Master of the revels

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Related to Master of the revels: Christopher Marlowe, The Globe Theatre
Same as Lord of misrule, under Lord.

See also: Revel

Webster's Revised Unabridged Dictionary, published 1913 by G. & C. Merriam Co.
References in classic literature ?
His chief pleasure and delight was in the children, with whom he was a child himself, and master of the revels. The little people could do nothing without dear Newman Noggs.
And now, while they are climbing the pole in another part of the field, and muzzling in a flour-tub in another, the old farmer whose house, as has been said, overlooks the field, and who is master of the revels, gets up the steps on to the stage, and announces to all whom it may concern that a half-sovereign in money will be forthcoming to the old gamester who breaks most heads; to which the Squire and he have added a new hat.
Commenting on the later Master of the Revels, Sir Henry Herbert's play, The Emperor of Otho, Dutton emphasizes: "[T]he very existence of the play underlines my point.
Indeed, in making his case he finds time to correct Tiffany Stern, Paul Menzer, and James Marino on the revision of playtexts in relation to their licensing by the Master of the Revels (151-167; especially 152156).
The Masters of the Revels and Elizabeth I's Court Theatre offers, instead, a history of the Elizabethan Revels Office and its relation to commercial drama based upon an idea of the court as a dynamic institutional amalgam that develops in an ad hoc manner to cope with changing circumstances: the office of the master of the revels, which had been created as part the Henrician privy chamber, had to be reimagined under Elizabeth, whose privy chamber of course was staffed by women.
It was the license of the Master of the Revels that enabled the originary performance of early modern drama.
5 SHAKESPEARE IN LOVE (1998) CAUSED trouble for a young Will Shakespeare as Tilney, Master of the Revels.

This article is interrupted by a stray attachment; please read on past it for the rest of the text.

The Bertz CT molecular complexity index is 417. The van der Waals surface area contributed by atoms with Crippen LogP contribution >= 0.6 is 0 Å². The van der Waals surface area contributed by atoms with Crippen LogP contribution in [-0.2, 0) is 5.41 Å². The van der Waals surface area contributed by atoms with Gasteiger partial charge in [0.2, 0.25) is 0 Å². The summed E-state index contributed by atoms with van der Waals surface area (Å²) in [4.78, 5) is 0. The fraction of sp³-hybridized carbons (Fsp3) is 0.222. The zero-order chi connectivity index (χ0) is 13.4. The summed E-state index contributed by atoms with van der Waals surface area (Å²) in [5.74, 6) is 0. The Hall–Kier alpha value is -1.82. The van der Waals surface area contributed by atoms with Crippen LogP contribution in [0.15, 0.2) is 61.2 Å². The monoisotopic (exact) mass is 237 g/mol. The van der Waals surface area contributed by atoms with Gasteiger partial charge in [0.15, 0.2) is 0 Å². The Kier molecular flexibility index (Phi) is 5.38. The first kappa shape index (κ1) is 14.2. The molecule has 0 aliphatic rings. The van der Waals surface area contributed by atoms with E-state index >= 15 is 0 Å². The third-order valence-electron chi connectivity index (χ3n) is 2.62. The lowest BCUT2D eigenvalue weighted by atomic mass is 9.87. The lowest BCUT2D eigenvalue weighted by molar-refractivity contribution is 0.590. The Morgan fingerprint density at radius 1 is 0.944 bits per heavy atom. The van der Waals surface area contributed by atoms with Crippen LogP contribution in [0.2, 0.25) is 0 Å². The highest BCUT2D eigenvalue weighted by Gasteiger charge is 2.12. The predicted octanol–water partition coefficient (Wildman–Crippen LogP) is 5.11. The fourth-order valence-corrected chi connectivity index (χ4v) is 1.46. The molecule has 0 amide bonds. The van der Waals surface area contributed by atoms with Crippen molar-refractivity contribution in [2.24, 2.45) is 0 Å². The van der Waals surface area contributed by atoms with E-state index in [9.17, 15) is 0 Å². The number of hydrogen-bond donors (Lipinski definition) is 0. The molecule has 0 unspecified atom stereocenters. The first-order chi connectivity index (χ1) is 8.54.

5 SHAKESPEARE IN LOVE (1998) CAUSED trouble for a young Will Shakespeare as Tilney, Master of the Revels. He had the power to close down theatres and ruin his dreams of becoming one of the country's leading playwrights.
Ordinary Christmas celebrations, for example, began with the appointment of a Master of the Revels usually in November who along with his attendant officers presided over revelry, feasting, musical entertainments, and gambling throughout the season (769).
However magicians did not operate outside the law: for, as in the case of the magician William Vincent, they were under the purview of the Master of the Revels and often dependent upon royal patronage (21).
One (first published in 1978) treats manuscript evidence for Elizabeth's own hand in the preparations for her coronation pageant, the Queen ordering her master of the revels to provide costumes for the City's pageant.
In a petition to Sir John Stanley (secretary to the Lord Chamberlain), Bright asks for help paying the fine, pointing out that since the play was "Lyconed & permited, ye said Bright did humbly conceive, that there was neither imorality or prophainess therein."(26) Bright reminds the Lord Chamberlain's office that the Master of the Revels is supposed to be the official arbiter of "imorality and prophainess." Clearly Killigrew's judgment was being second-guessed in the courts at the provocation of the moral reformers.
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